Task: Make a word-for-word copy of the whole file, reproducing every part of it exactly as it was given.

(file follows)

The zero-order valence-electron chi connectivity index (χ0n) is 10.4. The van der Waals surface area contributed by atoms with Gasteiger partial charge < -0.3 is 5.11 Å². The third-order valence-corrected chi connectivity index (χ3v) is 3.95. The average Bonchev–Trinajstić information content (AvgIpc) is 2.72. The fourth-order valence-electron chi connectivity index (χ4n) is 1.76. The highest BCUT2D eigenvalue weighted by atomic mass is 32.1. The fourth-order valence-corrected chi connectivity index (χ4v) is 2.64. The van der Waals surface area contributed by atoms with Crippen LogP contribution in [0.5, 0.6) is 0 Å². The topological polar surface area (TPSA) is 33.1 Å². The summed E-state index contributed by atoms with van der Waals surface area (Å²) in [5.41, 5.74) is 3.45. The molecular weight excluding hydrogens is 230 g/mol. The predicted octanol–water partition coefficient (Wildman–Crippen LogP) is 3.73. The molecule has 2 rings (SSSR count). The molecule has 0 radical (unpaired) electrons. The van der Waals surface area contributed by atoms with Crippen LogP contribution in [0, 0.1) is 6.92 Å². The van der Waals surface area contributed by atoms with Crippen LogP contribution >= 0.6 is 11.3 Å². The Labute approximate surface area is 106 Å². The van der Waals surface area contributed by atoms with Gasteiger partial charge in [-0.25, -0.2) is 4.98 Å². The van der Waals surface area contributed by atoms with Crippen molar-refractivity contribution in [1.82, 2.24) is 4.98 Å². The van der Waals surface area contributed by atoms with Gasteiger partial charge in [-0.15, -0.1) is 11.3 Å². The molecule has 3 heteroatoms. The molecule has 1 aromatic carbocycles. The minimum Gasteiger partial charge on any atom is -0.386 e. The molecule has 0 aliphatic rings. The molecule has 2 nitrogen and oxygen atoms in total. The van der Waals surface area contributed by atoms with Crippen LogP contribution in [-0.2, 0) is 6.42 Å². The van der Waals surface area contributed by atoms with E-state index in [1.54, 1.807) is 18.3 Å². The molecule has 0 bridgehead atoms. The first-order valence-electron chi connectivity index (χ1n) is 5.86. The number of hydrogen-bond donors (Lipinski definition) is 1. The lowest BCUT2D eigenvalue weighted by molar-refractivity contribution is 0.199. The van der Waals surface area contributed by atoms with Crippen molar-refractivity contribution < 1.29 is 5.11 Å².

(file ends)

The zero-order valence-electron chi connectivity index (χ0n) is 10.4. The van der Waals surface area contributed by atoms with Gasteiger partial charge < -0.3 is 5.11 Å². The third-order valence-corrected chi connectivity index (χ3v) is 3.95. The average Bonchev–Trinajstić information content (AvgIpc) is 2.72. The fourth-order valence-electron chi connectivity index (χ4n) is 1.76. The highest BCUT2D eigenvalue weighted by atomic mass is 32.1. The fourth-order valence-corrected chi connectivity index (χ4v) is 2.64. The van der Waals surface area contributed by atoms with Crippen LogP contribution in [0.5, 0.6) is 0 Å². The topological polar surface area (TPSA) is 33.1 Å². The summed E-state index contributed by atoms with van der Waals surface area (Å²) in [5.41, 5.74) is 3.45. The molecular weight excluding hydrogens is 230 g/mol. The predicted octanol–water partition coefficient (Wildman–Crippen LogP) is 3.73. The molecule has 2 rings (SSSR count). The molecule has 0 radical (unpaired) electrons. The van der Waals surface area contributed by atoms with Crippen LogP contribution in [0, 0.1) is 6.92 Å². The van der Waals surface area contributed by atoms with Crippen LogP contribution >= 0.6 is 11.3 Å². The Labute approximate surface area is 106 Å². The van der Waals surface area contributed by atoms with Gasteiger partial charge in [-0.25, -0.2) is 4.98 Å². The van der Waals surface area contributed by atoms with Crippen molar-refractivity contribution in [1.82, 2.24) is 4.98 Å². The van der Waals surface area contributed by atoms with Gasteiger partial charge in [-0.15, -0.1) is 11.3 Å². The molecule has 3 heteroatoms. The molecule has 1 aromatic carbocycles. The minimum Gasteiger partial charge on any atom is -0.386 e. The molecule has 0 aliphatic rings. The molecule has 2 nitrogen and oxygen atoms in total. The van der Waals surface area contributed by atoms with Crippen LogP contribution in [-0.2, 0) is 6.42 Å². The van der Waals surface area contributed by atoms with E-state index in [1.54, 1.807) is 18.3 Å². The molecule has 0 bridgehead atoms. The first-order valence-electron chi connectivity index (χ1n) is 5.86. The number of hydrogen-bond donors (Lipinski definition) is 1. The lowest BCUT2D eigenvalue weighted by molar-refractivity contribution is 0.199. The van der Waals surface area contributed by atoms with Crippen molar-refractivity contribution < 1.29 is 5.11 Å².